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New Liskeard farmer finding niche with black honey

Posch Honey's unique flavour comes from claybelt-grown buckwheat

It seems everyone loves honey, but did you know some of the best is made north of here from buckwheat?

The clay belt in New Liskeard contains a number of farms that are certified "organic" and it's here that Bruce Posch makes his Posch Honey – raw honey with no preservatives.

"I grew a lot of buckwheat for the gluten-free market and I needed pollinators to pollinate the buckwheat, so we got some in. It kind of just evolved into selling honey," Posch said of his accidental introduction into the sweet industry.

His honey is unique because of the plants that grow on his six farms, which equal almost 3.9 square kilometres, but his claim to fame is the black honey.

"In the first part of the summer the bees are into the wildflowers, raspberries and hay fields with all the clover, but the buckwheat doesn't bloom till August so we pull the first clear honey off first, then the black honey starts in August," Posch said.

"Plants don't all bloom in the summer. It's probably nature's way to have enough pollinators to pollinate stuff. Early in the spring, you have dandelions, then chokecherry and wild fruit trees in the hedgerows, then big raspberries in the ravines, then clover and tree foil.

"So if it rains one week and the bees don't get out they might actually miss that species of plant in their honey and that would change the flavour. The next week might be sunny and clear and they would get twice as much of a different plant."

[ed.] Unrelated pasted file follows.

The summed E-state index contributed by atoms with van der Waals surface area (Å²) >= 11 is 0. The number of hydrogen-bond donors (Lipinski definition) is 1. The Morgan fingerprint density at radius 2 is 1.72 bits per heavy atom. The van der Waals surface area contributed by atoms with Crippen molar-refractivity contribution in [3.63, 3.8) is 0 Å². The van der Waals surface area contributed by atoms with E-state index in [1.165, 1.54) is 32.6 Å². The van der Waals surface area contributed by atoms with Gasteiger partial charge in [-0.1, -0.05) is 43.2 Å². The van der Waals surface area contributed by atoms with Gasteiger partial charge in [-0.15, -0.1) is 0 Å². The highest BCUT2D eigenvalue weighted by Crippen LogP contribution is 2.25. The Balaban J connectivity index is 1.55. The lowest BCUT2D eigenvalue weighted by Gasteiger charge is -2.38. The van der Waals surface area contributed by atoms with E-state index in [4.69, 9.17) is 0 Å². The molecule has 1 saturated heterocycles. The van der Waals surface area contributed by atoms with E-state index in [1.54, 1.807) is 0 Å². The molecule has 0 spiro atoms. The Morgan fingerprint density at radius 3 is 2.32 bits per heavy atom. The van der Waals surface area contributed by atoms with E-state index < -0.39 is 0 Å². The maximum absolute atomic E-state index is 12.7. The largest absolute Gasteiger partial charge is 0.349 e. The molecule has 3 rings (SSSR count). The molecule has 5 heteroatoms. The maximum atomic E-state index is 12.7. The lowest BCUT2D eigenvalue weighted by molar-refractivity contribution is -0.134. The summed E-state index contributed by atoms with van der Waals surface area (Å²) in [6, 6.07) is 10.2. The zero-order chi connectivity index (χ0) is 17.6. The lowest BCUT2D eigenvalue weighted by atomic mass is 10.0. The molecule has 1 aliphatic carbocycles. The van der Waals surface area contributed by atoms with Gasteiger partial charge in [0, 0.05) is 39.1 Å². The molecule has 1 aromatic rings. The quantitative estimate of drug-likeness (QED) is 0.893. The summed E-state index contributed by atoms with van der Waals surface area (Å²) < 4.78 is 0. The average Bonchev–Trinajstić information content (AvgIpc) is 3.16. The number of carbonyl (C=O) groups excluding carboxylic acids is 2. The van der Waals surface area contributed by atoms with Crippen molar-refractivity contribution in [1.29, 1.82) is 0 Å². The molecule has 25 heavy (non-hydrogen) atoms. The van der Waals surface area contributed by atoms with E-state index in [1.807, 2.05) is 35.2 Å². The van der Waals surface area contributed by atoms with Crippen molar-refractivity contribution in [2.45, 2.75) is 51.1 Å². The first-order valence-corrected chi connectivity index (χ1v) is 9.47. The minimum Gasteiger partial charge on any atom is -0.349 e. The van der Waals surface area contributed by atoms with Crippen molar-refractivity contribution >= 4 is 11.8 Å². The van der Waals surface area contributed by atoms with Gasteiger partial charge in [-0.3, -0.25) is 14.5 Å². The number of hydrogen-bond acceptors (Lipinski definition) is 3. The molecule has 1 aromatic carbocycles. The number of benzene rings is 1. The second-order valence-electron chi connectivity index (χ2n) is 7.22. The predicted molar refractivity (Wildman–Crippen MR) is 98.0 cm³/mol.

There isn't a lot of buckwheat grown in Canada, and Posch claims to grow the biggest chunk in the country. That's what makes his "black honey" unique. There's also not that much of that kind of honey from farmers who actually own the land.

"Most beekeepers put their bees on other people's land," Posch smiled as he showed off his honey at the Royal Agricultural Winter Fair in Toronto where several businesses were featured at the FedNor-funded Northern Ontario Agri-food Pavilion.

He's been producing honey for 10 years, after being a dairy farmer for "a long time" and seeing his body give out.

"I milked for 25 years and my knees were shot and I had all this cash crop buckwheat on my surplus land for human consumption, so when I sold the cows I just started with honey."

Posch says he's getting a great reaction from fairgoers and explained that, with buckwheat, everybody seems to get a different flavour from it.

"People either really love it or they really hate it," he laughed. "But healthwise, I've got people that hate it, but they buy it anyway for the health benefits."

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